10: Metifio returns for his letters, Baldassarre tells him that he has already sent them back to Metifio’s father. Vivetta has a calming little bit before Federico overhears that Metifio plans on kidnapping the girl from Arles and an unholy terror breaks loose as the two men attack each other than Vivetta screams for mercy **. There is something oddly yet attractively old fashioned about the music here, even as Federico attacks Metifio with a sledgehammer. Rosa and Baldassarre separate the two men. After some orchestra scuffle the chorus does its nut off-stage.

16: Rosa’s prayer about how motherhood is literally hell * after the chattering of the chorus. L’Innocente interrupts her because he can’t sleep and wants to watch his brother so his mother can sleep. She sends him off to bed with a kiss on the forehead. This is nice but their relationship has never really come off that well and the music is just okay. Interlude music follows.

27: The final scene **: Federico comes on in fantasy mode, can’t stop thinking about how the girl is being kidnapped by Metifio at that very moment. He keeps thinking about that story about the goat and the wolf. He climbs up to the hayloft, Rosa and Vivetta come on trying to stop him and he jumps. The two women are desolated.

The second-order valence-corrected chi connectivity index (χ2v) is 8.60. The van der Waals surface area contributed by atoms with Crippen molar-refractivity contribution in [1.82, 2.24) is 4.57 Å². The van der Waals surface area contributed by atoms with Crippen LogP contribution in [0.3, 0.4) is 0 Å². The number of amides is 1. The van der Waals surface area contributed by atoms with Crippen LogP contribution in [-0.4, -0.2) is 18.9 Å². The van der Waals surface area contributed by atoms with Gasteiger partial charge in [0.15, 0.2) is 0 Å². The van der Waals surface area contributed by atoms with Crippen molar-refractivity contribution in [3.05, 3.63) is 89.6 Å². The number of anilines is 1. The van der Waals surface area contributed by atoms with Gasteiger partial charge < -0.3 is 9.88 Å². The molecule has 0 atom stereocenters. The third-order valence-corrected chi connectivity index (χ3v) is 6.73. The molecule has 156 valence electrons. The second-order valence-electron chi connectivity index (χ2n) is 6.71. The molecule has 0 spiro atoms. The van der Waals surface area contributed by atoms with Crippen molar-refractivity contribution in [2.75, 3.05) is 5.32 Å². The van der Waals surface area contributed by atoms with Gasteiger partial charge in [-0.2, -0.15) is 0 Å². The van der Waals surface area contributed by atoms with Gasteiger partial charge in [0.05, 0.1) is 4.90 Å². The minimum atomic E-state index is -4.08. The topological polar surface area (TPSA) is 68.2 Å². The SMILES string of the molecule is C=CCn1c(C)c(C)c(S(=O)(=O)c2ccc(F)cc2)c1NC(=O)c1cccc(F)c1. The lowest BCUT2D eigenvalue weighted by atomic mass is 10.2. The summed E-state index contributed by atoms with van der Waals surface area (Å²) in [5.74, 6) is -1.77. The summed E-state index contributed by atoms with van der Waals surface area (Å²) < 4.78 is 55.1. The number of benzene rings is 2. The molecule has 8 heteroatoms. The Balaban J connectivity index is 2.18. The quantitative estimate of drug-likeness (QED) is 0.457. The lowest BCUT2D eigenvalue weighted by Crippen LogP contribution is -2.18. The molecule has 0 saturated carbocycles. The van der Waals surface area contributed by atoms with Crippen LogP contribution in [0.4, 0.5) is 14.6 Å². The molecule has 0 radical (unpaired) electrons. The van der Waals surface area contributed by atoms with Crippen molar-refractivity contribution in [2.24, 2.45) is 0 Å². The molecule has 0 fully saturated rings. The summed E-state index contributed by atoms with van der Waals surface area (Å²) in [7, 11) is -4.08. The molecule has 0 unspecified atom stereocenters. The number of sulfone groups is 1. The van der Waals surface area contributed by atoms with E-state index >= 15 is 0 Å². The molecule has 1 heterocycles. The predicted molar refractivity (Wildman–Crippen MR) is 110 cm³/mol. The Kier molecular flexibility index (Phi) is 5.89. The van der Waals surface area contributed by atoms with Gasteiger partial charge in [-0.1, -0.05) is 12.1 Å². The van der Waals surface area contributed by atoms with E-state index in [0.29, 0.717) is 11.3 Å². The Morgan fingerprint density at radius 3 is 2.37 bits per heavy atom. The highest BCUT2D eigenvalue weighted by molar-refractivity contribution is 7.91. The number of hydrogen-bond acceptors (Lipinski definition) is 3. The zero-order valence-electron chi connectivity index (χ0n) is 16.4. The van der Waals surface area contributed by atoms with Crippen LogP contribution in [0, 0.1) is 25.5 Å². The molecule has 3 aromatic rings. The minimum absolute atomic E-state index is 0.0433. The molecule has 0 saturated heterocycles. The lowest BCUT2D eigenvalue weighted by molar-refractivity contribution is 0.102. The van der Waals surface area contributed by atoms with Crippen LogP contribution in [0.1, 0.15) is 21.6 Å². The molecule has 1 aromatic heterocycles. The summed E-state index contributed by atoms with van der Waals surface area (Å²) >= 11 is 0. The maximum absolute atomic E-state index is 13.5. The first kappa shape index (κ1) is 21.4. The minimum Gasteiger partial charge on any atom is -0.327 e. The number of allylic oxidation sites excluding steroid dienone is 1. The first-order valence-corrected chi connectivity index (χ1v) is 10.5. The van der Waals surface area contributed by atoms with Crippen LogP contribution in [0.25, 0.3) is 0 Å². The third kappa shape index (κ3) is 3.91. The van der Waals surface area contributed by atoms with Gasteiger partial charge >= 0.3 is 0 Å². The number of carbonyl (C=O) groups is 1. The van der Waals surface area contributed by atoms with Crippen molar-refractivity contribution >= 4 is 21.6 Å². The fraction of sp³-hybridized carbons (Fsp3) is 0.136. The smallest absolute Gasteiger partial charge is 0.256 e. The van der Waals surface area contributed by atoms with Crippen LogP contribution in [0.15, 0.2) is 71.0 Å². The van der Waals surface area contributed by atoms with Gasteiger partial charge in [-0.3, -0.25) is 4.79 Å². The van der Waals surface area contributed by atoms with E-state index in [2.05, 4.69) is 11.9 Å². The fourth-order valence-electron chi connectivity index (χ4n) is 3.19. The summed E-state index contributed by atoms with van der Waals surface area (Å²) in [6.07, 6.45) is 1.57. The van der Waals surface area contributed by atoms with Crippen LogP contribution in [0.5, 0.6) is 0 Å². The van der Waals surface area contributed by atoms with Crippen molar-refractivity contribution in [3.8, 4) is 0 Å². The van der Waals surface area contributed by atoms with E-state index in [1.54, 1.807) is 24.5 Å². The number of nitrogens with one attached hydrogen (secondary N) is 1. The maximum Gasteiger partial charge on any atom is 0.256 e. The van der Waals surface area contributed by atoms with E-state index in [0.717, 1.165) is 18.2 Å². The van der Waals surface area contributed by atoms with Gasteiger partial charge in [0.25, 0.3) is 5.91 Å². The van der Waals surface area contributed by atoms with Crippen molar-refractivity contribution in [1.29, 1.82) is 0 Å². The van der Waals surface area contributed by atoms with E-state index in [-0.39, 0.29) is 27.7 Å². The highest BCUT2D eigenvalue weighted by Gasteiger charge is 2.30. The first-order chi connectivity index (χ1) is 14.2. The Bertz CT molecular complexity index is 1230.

COMMENTS:

This is a mixed-bag. Federico and Vivetta get some nice sweet sounding music but if Vivetta is the only one for whom the audience has true empathy, only Federico has any dramatic power here. Baldassarre might be worth while as an acting part, but Cilea doesn’t give him much music of note. L’Innocente is almost an operatic cliche and Rosa is a dominating mother to one son and neglectful to the other so she isn’t all that sympathetic. There is something dreadfully old fashioned about the music during the confrontation scene in act 3 between Metifio and Federico. As I said about Adriana Lecouvreur, this opera suffers like basically everything else Cilea ever wrote by having wonderful orchestration but musically it is stretched very thin in terms of inspiration. Most of the music is just okay so that the few highlights: the drinking song, Federico’s famous Lament and the failed seduction scene, the loverly music, confrontation scene, and the finale leave one wanting more. Also Federico is a bit of a pill and you feel really sorry for Vivetta. It’s a B- at best.